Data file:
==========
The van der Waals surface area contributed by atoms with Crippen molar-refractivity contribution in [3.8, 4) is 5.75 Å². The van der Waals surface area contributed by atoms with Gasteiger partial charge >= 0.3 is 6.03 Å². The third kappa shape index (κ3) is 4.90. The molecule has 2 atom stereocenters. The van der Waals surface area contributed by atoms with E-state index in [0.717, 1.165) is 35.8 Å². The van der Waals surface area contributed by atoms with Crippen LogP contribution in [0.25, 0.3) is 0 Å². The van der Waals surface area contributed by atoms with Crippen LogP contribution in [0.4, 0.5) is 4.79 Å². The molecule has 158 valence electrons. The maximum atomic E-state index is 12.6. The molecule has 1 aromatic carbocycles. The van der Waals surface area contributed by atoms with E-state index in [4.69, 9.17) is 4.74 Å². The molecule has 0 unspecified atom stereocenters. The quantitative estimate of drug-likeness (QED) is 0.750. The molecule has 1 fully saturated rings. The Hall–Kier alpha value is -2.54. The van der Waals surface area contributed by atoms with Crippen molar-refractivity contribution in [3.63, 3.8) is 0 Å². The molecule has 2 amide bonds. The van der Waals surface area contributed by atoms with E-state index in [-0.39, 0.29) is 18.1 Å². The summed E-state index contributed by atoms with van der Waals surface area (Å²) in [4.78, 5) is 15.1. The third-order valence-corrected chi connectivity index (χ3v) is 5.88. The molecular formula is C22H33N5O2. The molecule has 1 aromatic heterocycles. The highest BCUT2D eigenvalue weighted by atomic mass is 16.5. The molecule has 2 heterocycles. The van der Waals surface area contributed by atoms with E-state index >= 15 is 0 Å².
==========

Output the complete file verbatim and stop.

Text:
The van der Waals surface area contributed by atoms with Crippen molar-refractivity contribution in [3.8, 4) is 5.75 Å². The van der Waals surface area contributed by atoms with Gasteiger partial charge >= 0.3 is 6.03 Å². The third kappa shape index (κ3) is 4.90. The molecule has 2 atom stereocenters. The van der Waals surface area contributed by atoms with E-state index in [0.717, 1.165) is 35.8 Å². The van der Waals surface area contributed by atoms with Crippen LogP contribution in [0.25, 0.3) is 0 Å². The van der Waals surface area contributed by atoms with Crippen LogP contribution in [0.4, 0.5) is 4.79 Å². The molecule has 158 valence electrons. The maximum atomic E-state index is 12.6. The molecule has 1 aromatic carbocycles. The van der Waals surface area contributed by atoms with E-state index in [4.69, 9.17) is 4.74 Å². The molecule has 0 unspecified atom stereocenters. The quantitative estimate of drug-likeness (QED) is 0.750. The molecule has 1 fully saturated rings. The Hall–Kier alpha value is -2.54. The van der Waals surface area contributed by atoms with Crippen molar-refractivity contribution in [3.63, 3.8) is 0 Å². The molecule has 2 amide bonds. The van der Waals surface area contributed by atoms with E-state index in [-0.39, 0.29) is 18.1 Å². The summed E-state index contributed by atoms with van der Waals surface area (Å²) in [4.78, 5) is 15.1. The third-order valence-corrected chi connectivity index (χ3v) is 5.88. The molecular formula is C22H33N5O2. The molecule has 1 aromatic heterocycles. The highest BCUT2D eigenvalue weighted by atomic mass is 16.5. The molecule has 2 heterocycles. The van der Waals surface area contributed by atoms with E-state index >= 15 is 0 Å².